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State Regulations and Requirements

Case law for waiving positive THC test in medical marijuana patient employees out of state

State Regulations and Requirements

Hi, 'm gearing up for an HR position in the cannabis industry, I'm trying to familiarise myself with the assorted employment laws. I've learned a lot about when and where medical marijuana patients can get around THC positive testing by employers, but there is one situation where I have not found any clarity yet; employers hiring people remotely in states where they have valid medical marijuana prescriptions.

If anybody can point me towards some ACTUAL case law / rulings on such a thing that would be great.

Mind you we are NOT talking about recreational use or use by an in-state or on-site employee.


If my company is based in Georgia (MM not legal) and we have a remote position open to a candidate in Florida (MM legal), can my company legally disqualify or later fire this person for a THC positive test if they can prove there is a valid prescription for it?

Many kind people have lent me their arguments and professional deductions, which I appreciate, but I am looking for concrete examples of a prior court ruling for this type of thing. Any help would be awesome! Thank you.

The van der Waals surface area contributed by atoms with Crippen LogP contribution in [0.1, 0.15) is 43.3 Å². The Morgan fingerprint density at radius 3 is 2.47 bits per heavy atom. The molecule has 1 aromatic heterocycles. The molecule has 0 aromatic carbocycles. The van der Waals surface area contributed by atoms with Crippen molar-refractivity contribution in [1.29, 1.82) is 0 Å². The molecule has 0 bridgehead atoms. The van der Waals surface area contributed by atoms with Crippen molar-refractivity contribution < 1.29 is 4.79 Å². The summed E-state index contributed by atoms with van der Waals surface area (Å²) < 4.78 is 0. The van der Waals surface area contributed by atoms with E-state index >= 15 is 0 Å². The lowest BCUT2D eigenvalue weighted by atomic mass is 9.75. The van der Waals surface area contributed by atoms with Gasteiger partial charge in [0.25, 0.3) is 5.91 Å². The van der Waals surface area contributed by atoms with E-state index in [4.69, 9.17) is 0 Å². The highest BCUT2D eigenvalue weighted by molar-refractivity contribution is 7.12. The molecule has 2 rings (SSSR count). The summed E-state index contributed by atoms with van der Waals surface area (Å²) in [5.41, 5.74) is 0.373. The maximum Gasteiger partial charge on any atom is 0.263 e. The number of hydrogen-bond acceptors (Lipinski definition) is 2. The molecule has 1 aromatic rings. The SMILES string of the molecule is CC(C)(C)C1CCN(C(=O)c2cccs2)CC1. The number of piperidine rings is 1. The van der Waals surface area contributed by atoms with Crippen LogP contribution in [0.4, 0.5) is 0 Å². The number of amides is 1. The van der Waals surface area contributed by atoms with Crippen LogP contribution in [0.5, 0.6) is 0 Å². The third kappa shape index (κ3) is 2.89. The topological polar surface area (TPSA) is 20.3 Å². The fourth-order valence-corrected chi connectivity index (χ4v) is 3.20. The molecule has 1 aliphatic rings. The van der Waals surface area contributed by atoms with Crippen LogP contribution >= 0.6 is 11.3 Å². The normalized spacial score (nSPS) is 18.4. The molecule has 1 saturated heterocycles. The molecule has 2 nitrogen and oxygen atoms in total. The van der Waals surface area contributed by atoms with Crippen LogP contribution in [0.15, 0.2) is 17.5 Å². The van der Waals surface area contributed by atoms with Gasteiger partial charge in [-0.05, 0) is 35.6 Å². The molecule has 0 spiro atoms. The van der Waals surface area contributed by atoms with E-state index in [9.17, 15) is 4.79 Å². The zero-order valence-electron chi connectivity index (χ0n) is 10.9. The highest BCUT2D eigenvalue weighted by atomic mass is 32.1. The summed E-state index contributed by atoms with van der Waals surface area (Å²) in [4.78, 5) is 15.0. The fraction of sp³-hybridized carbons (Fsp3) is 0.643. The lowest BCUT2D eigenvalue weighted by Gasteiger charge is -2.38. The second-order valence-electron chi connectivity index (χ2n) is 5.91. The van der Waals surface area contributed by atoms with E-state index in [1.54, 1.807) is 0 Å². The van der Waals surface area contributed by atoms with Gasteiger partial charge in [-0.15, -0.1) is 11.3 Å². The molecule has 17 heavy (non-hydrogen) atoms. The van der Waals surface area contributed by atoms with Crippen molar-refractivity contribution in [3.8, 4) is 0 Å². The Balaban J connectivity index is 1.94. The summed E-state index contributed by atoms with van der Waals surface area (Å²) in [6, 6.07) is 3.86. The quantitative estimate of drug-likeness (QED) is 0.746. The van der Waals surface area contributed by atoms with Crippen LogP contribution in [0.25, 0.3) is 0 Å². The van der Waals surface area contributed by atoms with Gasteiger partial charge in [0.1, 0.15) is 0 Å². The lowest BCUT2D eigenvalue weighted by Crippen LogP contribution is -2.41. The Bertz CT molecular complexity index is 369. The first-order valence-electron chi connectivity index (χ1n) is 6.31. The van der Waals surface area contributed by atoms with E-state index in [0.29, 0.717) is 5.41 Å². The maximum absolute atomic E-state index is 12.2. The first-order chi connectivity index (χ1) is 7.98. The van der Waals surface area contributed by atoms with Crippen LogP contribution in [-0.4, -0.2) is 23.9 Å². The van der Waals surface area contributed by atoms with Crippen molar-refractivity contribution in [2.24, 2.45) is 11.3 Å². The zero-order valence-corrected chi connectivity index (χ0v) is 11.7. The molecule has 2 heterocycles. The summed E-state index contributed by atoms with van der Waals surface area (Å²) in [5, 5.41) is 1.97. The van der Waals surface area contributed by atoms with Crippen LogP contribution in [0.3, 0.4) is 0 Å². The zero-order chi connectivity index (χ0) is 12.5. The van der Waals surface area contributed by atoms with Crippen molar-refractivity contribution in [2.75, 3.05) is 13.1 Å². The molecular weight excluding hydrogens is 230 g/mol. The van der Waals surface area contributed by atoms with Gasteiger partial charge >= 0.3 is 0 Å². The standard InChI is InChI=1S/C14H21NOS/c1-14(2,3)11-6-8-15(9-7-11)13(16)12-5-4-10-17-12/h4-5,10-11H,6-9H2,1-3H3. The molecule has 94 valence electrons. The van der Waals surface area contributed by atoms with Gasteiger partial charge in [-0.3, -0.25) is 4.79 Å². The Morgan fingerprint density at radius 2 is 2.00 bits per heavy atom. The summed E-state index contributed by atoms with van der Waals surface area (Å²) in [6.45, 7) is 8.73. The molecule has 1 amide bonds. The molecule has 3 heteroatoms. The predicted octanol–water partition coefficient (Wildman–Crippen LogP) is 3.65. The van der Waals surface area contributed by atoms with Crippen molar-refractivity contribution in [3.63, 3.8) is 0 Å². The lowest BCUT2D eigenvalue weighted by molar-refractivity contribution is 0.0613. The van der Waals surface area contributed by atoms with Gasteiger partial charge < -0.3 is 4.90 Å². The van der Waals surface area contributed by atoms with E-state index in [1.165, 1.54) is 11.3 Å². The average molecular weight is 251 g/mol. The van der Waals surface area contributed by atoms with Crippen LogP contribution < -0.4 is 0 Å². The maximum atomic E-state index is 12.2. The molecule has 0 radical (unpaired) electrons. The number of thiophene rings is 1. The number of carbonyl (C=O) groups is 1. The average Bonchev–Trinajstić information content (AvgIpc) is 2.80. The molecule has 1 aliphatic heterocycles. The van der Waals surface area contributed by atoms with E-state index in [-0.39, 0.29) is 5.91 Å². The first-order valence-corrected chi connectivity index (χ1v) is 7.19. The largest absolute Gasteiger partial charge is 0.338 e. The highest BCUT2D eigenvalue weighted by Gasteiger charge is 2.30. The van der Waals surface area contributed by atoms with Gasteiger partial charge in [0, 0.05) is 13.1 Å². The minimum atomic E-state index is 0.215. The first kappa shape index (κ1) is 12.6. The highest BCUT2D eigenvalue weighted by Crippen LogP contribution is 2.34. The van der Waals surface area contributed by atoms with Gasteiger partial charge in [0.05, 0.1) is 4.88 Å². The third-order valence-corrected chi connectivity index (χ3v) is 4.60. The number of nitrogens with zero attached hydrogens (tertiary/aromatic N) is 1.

Thanks all,



Hello Dustin! This is a great topic. I don't have any insights but I will share it with the Vangst team too see if anyone has any insights.

Thanks! That would be great.

Hey Dustin,

I know this is just more for the discussion, but concrete casework with this exact situation is something that I have been unable to locate. What I can say is that unless it is a federal job or a company with a federal contract, there won't be a mandatory restriction on use. Everything else falls under the employer's State's employment laws and how they allow businesses to operate within those laws. Businesses that operate with liability insurance that won't cover a workplace accident if someone is under the influence of Cannabis will likely be forced to test in order maintain their coverage, but that doesn't really apply to remote office work. I would highly recommend that any offer of employment and employee handbook that a new workers signs off on be highly scrutinized so that they understand the businesses rules and restrictions. At will states like CO and KY can fire an employee for almost any reason or no reason at all as long as it isn't an EEO or ADA violation. As far as I know, the ADA doesn't have Cannabis as a protected method of treatment. The most relevant cases you might be able to find for the particular example you provided would be to look at any instance that an employee was released by their company in Georgia for failing a drug test.

I hope this helps a little and I'd be very interested to learn more if a case that met your criteria was provided for the forum to check out.

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